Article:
This study aims to identify the impact that distance-learning providers have had on accreditation policies pertaining to teacher education in the United States from 1994 to 2003. Specifically, this study seeks to trace the changes in the quality of teacher education on distance learning, the curricula of selected Universities and the effect of the distance-learning boom in education. From the findings of this study, the researcher will be able to determine the influence of an education trend such as distance learning on policies of the government. This in turn will be critical in the molding of both distance learning and accreditation policies for the benefit of the students aspiring for quality education.

 

Significance of the Study

            This study will assist both the legislative arm of the government, in formulating calculated and planned policy measures that is both useful and effective in answering the needs of the students, and the distance learning providers who must fit their education quality with the needs of the students and the provisions in the government. Moreover, this study will clarify the relationship of the government accreditation policies and that of the distance-learning providers, and how one affects the other. More importantly, this will be beneficial to the distance learning education students and teachers by providing them with an in-depth analysis on their role in the accreditation policy and analyzing the capabilities and the requisites involved in distance learning.

 

Scope and Limitation of Research

            This research study shall be able to provide a rejoinder between accreditation policies and the impact of distance learning providers in its formulation in the United States. Specifically, the change in the teacher education to fit such change in mode of instruction shall be evaluated.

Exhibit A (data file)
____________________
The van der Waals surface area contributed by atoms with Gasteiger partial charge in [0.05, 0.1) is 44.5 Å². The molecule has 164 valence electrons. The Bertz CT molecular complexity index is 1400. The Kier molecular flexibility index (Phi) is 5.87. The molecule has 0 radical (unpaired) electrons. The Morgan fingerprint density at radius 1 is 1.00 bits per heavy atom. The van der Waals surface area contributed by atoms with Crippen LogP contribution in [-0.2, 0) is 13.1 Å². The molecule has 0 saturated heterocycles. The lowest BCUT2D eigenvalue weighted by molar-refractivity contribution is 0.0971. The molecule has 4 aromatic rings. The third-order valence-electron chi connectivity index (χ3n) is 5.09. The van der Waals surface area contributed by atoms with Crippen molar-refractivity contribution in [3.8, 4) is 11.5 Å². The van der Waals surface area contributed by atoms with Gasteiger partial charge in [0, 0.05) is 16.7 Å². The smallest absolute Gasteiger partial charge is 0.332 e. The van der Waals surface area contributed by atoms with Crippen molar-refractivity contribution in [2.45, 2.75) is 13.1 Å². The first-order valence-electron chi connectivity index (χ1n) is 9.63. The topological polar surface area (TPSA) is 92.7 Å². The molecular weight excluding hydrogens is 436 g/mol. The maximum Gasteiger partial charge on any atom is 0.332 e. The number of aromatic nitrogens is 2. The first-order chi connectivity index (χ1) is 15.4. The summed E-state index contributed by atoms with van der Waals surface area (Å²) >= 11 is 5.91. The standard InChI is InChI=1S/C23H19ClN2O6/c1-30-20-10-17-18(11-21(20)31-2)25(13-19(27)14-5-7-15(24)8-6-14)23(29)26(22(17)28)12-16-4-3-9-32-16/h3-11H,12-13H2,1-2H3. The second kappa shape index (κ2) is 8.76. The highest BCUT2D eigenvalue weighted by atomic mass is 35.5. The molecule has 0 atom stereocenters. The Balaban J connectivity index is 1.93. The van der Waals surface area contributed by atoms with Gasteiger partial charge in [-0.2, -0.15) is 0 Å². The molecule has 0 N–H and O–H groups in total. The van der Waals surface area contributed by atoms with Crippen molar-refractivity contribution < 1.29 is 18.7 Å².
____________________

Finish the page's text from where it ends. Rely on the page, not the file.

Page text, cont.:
Definitions of Terms

The following are the terms that are vital in understanding this study:

Administrator.  Persons involve in planning and influencing the distance learning program.

 

Data.  Computers send and receive information electronically. For this reason, the term "data" is used to describe this broad category of instructional tools. Computer applications for distance education are varied and include:

 

Distance Learning.  Refers to the scenario when a teacher and student(s) are separated by physical distance, and technology (i.e., voice, video, data, and print), often in concert with face-to-face communication, is used to bridge the instructional gap.

 

Facilitators.  Refers to the person who acts as the bridge between the instructor and the students.

 

Faculty.  Refers to the person who has the task of assembling course content and developing an understanding of student needs.

 

Interaction.  Is the face-to-face interface communication between the student and

the instructor.

 

Print.  Is a foundational element of distance education programs and the

basis from which all other delivery systems have evolved. Various print formats are available including: textbooks, study guides, workbooks, course syllabi, and case studies.

 

Video.  Instructional video tools include still images such as slides, pre-produced moving images (e.g., film, videotape), and real-time moving images combined with audio conferencing (one-way or two-way video with two-way audio).

 

Voice.  Instructional audio tools include the interactive technologies of telephone, audio conferencing, and short-wave radio. Passive (i.e., one-way) audio tools include tapes and radio.